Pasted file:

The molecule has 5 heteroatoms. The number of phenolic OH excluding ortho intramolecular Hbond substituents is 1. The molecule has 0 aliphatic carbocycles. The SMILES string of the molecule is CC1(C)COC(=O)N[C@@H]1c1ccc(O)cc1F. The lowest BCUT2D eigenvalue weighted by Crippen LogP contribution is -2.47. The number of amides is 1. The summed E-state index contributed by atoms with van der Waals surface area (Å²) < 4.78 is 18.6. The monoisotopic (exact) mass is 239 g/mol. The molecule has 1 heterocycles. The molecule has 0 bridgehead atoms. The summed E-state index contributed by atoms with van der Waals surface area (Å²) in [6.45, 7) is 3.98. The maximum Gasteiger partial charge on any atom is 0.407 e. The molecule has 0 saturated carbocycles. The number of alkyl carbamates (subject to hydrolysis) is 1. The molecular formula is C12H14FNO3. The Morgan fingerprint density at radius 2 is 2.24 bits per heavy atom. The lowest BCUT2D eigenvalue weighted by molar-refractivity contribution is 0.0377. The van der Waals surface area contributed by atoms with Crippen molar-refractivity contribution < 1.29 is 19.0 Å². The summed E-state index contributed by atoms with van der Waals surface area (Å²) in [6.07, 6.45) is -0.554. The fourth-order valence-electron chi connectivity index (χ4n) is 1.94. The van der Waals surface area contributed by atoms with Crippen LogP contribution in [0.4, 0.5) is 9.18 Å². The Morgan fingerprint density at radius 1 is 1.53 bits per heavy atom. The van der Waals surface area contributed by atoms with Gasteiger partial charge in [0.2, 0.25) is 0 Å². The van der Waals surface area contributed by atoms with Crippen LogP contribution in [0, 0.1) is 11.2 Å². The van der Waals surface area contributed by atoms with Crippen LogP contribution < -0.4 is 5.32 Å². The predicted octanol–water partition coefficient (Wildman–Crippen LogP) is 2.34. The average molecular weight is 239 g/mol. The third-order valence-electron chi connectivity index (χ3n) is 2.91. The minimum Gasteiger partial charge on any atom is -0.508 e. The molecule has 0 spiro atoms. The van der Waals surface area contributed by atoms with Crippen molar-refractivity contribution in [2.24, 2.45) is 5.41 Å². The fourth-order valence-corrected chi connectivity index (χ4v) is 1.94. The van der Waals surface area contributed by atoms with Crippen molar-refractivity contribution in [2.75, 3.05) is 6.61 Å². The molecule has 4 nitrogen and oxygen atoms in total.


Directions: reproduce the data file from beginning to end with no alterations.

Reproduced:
The molecule has 5 heteroatoms. The number of phenolic OH excluding ortho intramolecular Hbond substituents is 1. The molecule has 0 aliphatic carbocycles. The SMILES string of the molecule is CC1(C)COC(=O)N[C@@H]1c1ccc(O)cc1F. The lowest BCUT2D eigenvalue weighted by Crippen LogP contribution is -2.47. The number of amides is 1. The summed E-state index contributed by atoms with van der Waals surface area (Å²) < 4.78 is 18.6. The monoisotopic (exact) mass is 239 g/mol. The molecule has 1 heterocycles. The molecule has 0 bridgehead atoms. The summed E-state index contributed by atoms with van der Waals surface area (Å²) in [6.45, 7) is 3.98. The maximum Gasteiger partial charge on any atom is 0.407 e. The molecule has 0 saturated carbocycles. The number of alkyl carbamates (subject to hydrolysis) is 1. The molecular formula is C12H14FNO3. The Morgan fingerprint density at radius 2 is 2.24 bits per heavy atom. The lowest BCUT2D eigenvalue weighted by molar-refractivity contribution is 0.0377. The van der Waals surface area contributed by atoms with Crippen molar-refractivity contribution < 1.29 is 19.0 Å². The summed E-state index contributed by atoms with van der Waals surface area (Å²) in [6.07, 6.45) is -0.554. The fourth-order valence-electron chi connectivity index (χ4n) is 1.94. The van der Waals surface area contributed by atoms with Crippen LogP contribution in [0.4, 0.5) is 9.18 Å². The Morgan fingerprint density at radius 1 is 1.53 bits per heavy atom. The van der Waals surface area contributed by atoms with Gasteiger partial charge in [0.2, 0.25) is 0 Å². The van der Waals surface area contributed by atoms with Crippen LogP contribution in [0, 0.1) is 11.2 Å². The van der Waals surface area contributed by atoms with Crippen LogP contribution < -0.4 is 5.32 Å². The predicted octanol–water partition coefficient (Wildman–Crippen LogP) is 2.34. The average molecular weight is 239 g/mol. The third-order valence-electron chi connectivity index (χ3n) is 2.91. The minimum Gasteiger partial charge on any atom is -0.508 e. The molecule has 0 spiro atoms. The van der Waals surface area contributed by atoms with Crippen molar-refractivity contribution in [2.24, 2.45) is 5.41 Å². The fourth-order valence-corrected chi connectivity index (χ4v) is 1.94. The van der Waals surface area contributed by atoms with Crippen molar-refractivity contribution in [2.75, 3.05) is 6.61 Å². The molecule has 4 nitrogen and oxygen atoms in total.